U.S. Justice Department Investigating Lordstown Motors Over Exaggerated Potential Sales

Illustration for article titled U.S. Justice Department Investigating Lordstown Motors Over Exaggerated Potential Sales

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Lordstown Motors Corporation is currently undergoing a probe by the U.S. Justice Department, Automotive News reports. According to one person close to the situation, it all has to do with Lordstown’s exaggerated potential sales figures regarding its electric Endurance pickup truck.

Right now, it isn’t totally clear what’s being investigated, though it is coming down to the Securities and Exchange Commission and the US Attorney’s office in the Southern District of New York, which usually focuses on financial crimes and allegations of fraud.

Based on further reporting, Auto News is able to extrapolate that it likely has something to do with the overstated interest in the Endurance truck. Its founder and Chief Executive Officer Steve Burns claimed that the company had received 100,000 preorders for the truck, which is quite a hefty number. It’s possible that this is the subject of the investigation, since this could have resulted in a stock price jump that would have benefited the company.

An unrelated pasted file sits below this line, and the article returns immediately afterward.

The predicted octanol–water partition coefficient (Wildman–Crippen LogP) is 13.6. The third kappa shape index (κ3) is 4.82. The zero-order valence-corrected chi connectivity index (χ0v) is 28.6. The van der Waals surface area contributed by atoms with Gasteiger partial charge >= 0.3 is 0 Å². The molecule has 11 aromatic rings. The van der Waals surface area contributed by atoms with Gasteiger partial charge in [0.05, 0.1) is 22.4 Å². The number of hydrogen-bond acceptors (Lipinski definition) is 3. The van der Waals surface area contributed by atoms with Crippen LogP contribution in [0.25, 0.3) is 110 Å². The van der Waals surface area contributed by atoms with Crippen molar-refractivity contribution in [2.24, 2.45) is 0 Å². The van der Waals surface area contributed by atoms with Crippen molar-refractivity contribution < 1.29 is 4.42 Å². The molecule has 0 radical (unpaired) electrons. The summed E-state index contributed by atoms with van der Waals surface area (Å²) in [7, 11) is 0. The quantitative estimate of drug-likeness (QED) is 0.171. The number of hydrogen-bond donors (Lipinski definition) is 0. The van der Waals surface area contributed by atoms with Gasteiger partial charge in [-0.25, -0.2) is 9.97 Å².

Here’s a little more from Auto News:

The company is one of a slew of EV startups that have gone public through mergers with special purpose acquisition companies. The so-called reverse mergers have sparked criticism because they’ve made public companies out of young ventures with little in the way of revenue or commercially viable products.

Burns was removed from his position as CEO after his comments, but that doesn’t totally revoke what he said or the impact it could have had. That said, we’ll have to wait for more official details.

EV startup Lordstown purchased a former General Motors factory, which received plenty of fanfare from then-President Donald Trump. The thinking here was that, by using a factory already equipped with production materials, Lordstown would have a leg up on the competition.

That hasn’t happened. Instead, funding has been tight, and Lordstown has appeared to be teetering on the brink of extinction for months.

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